SQLTeam.com | Weblogs | Forums

Application Development - Searching Millions of Records



I am trying to determine this best design\option for being as efficient as possible.

I have an application that searches a table with several million records for an item and returns 5 items of data

SQL 2005, called from a C#.net app

I am thinking since it is 2005, to institute full-text Indexing, what do you think?


Depends on the specific "search" you're doing. If you're checking for an integer or date, full-text index is useless. If you're checking a specific varchar column for a specific value, full-text is not required.


Checking for a GUID. so I know there is only 1 unique value in the column.


If the data type of the column is UNIQUEIDENTIFER (or even if it is char/varchar), creating an index on that column would be the best solution. Full-text indexing/searching is not required (and is not applicable if the data type is UNIQUEIDENTIFIER).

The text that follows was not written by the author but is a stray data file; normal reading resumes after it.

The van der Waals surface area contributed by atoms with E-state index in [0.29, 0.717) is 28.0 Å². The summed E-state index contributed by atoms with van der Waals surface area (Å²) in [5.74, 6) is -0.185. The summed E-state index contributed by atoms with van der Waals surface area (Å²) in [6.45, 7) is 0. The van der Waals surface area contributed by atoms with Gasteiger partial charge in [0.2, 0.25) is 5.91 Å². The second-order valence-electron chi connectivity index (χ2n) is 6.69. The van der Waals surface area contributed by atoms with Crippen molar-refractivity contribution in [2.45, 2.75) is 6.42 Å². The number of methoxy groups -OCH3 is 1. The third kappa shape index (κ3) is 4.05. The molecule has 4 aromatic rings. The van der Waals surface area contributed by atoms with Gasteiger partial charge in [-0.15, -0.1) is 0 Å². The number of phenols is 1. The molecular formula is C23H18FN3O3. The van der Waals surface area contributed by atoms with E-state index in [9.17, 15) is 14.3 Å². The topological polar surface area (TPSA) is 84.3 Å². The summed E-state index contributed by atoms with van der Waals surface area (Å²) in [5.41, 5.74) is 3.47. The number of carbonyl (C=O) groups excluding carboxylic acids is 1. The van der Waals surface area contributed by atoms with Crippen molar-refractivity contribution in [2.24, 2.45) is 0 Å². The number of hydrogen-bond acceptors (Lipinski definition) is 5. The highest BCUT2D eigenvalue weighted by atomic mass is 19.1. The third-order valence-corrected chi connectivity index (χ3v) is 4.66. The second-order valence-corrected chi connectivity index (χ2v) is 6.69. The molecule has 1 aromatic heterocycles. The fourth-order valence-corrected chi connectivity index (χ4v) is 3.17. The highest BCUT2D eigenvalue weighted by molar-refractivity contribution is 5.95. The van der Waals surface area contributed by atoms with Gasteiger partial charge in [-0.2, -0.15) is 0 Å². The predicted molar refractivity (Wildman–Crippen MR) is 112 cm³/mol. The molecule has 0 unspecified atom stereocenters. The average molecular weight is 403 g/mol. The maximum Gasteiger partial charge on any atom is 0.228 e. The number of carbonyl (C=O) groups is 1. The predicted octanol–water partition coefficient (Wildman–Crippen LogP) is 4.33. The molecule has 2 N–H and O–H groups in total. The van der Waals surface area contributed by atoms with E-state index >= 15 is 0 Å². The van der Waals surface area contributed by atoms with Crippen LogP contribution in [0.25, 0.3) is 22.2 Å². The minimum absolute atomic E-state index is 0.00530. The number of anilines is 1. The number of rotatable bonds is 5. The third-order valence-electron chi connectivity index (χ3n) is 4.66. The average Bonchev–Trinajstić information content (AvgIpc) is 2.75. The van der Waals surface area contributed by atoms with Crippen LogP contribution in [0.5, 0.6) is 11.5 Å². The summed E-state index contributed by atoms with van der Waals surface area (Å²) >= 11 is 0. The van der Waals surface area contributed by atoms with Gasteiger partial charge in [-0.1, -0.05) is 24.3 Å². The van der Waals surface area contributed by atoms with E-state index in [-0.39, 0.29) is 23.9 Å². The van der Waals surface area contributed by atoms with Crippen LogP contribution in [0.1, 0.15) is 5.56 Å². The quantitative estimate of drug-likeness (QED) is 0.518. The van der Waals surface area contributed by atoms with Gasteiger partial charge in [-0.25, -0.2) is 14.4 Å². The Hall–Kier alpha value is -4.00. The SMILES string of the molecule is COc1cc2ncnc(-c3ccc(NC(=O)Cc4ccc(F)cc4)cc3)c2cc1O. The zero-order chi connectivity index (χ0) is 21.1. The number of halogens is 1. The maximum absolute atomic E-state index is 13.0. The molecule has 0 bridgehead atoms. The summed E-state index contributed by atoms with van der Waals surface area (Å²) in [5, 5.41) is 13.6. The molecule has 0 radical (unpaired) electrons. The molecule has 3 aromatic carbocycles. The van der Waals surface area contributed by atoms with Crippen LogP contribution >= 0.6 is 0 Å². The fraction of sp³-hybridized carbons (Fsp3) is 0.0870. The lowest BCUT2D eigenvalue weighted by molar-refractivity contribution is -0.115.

Are all the values in that column unique?

       , [Unique values] = COUNT(DISTINCT YourGUIDColumnName)
       , [NULLs] = SUM(CASE WHEN YourGUIDColumnName IS NULL THEN 1 ELSE 0 END)
FROM YourTable

will tell you - if Rows and Unique are the same, and NULLs is Zero then you can set the create the index as UNIQUE - which will a) be a useful hint to the query optimiser and b) prevent anyone accidentally adding a duplicate value.

If NULLS is not Zero then you can still make a Unique Index (normally not possible because there would be multiple rows for the value "Null") by using a filtered index to exclude the NULL rows from the index BUT you may find you have to change your query to ensure that the index is used. i.e. instead of

SELECT Col1, Col2, ...
FROM YourTable
WHERE YourGUIDColumnName = @SomeGUIDParameter

you may have to also add:

SELECT Col1, Col2, ...
FROM YourTable
WHERE     YourGUIDColumnName = @SomeGUIDParameter
      AND YourGUIDColumnName IS NOT NULL

to EXACTLY match the filter on the index (which can be required by SQL to "realise" that the filter condition on the index is satisfied). The parser seems to be getting smarter, version-by-version, in that regard though.